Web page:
Updated — Fiber-reinforced composites company Creative Pultrusions Inc. has expanded its custom manufacturing and field services work with the acquisition of Kenway Corp.
CPI, based in Alum Bank, Pa., completed the purchase March 24 and announced it four days later. It did not disclose terms.
Kenway specializes in designing and making composite structures and installing them in the field. It supplies large structures to industries such as marine, coal-fired power, infrastructure, pulp and paper, transportation and renewable energy. Its plant is in Augusta, Maine.
“Field service would be a new opportunity,” said CPI CEO and President Shane Weyant in a phone interview.
Kenway customers installing Kenway equipment such as tanks and vessels will also be candidates to buy CPI’s FRP hand rails, guards and other stock items for corrosive environments, Weyant explained.
CPI runs 18 pultrusion lines, which produce profiles of glass-reinforced thermoset resins by continuously pulling the wet composite through a die before curing. CPI uses the lines to make small, intermediate and, especially, large pultruded panels and fiberglass profiles.
A separate building on CPI’s campus in Alum Bank houses fiberglass fabrication and CNC machinery. Another building stocks ready-made fiberglass beams, grating, decking, rod and panels for quick order fulfilment. Another facility makes pultrusion tooling and houses advanced fabrication.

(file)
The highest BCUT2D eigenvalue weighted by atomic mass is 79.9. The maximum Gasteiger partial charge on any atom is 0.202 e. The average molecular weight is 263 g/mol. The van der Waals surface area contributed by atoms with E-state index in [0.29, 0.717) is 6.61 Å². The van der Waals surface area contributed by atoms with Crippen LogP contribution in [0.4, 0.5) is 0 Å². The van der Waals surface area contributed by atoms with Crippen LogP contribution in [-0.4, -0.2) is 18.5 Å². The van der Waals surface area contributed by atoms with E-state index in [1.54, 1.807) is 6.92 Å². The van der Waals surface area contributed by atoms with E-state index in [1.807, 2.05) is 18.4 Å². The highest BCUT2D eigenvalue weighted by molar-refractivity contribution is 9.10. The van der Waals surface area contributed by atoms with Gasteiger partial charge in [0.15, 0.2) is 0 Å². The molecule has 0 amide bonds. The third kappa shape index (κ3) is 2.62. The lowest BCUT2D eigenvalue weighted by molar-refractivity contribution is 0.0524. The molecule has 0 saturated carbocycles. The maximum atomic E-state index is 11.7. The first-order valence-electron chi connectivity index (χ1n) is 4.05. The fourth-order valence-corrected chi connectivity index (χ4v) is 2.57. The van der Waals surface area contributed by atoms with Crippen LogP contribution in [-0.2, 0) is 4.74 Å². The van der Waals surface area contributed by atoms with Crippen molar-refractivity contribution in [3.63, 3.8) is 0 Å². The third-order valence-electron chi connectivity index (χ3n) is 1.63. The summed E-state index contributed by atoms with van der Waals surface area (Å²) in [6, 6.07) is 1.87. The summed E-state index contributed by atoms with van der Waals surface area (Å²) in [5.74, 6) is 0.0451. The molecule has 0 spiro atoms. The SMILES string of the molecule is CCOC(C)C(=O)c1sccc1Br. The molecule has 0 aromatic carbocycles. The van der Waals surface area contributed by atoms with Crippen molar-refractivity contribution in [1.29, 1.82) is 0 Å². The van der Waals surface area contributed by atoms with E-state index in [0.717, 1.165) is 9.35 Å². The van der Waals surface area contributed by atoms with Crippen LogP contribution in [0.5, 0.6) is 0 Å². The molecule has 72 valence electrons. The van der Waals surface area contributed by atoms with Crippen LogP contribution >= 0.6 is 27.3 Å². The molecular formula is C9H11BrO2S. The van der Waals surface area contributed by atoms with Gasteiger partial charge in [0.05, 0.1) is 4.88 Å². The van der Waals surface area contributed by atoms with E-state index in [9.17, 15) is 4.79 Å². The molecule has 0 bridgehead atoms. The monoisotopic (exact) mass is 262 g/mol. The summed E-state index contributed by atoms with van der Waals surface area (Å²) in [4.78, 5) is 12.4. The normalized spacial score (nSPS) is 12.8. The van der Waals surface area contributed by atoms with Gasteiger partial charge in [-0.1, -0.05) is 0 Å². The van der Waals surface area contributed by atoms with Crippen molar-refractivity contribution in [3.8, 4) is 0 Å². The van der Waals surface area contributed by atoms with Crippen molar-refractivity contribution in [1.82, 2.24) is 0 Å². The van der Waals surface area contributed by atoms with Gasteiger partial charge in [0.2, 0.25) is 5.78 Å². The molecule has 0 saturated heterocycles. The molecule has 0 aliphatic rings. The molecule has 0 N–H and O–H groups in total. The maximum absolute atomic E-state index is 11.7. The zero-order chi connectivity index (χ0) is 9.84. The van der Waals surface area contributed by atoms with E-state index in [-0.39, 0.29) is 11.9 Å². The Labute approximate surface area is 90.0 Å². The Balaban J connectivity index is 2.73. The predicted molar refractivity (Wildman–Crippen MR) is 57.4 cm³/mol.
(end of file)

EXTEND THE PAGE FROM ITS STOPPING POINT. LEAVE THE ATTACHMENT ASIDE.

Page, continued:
“[Kenway’s] products and advanced manufacturing techniques are a perfect fit for CPI’s strategic focus and growth moving forward with out global composite group,” Weyant added in a news release.
Kenway’s attractions for CPI include technologically advanced manufacturing, products that meet exacting service applications and high quality assurance procedures.
CPI is a subsidiary of Hill & Smith Holdings plc of Shirley, England. Hill & Smith designs, manufactures and supplies infrastructure products and galvanizing services from operations in Australia, France, India, Norway, Sweden, the United Kingdom and United States. CPI was established in Alum Bank in 1973.
Kenway President Ian Kopp said his firm has worked repeatedly with CPI as a customer, a vendor and as a competitor.
“When presented with the opportunity to join CPI, as part of Hill & Smith’s global composites manufacturing holdings, the decision was easy,” Kopp said in a news release. “They are a company who shares our values, our business philosophy and our vision for the future of the composites industry.”
CPI bought Kenway from the Priest family, which owned the business through three generations. In the early days Kenway built wooden runabout boats but by 1966 it had diversified into FRP products and at that time decided to focus on custom-made industrial FRP products. It now employs about 70. Field services such as installation, repairs, modifications and emergency response account for about half the company’s work.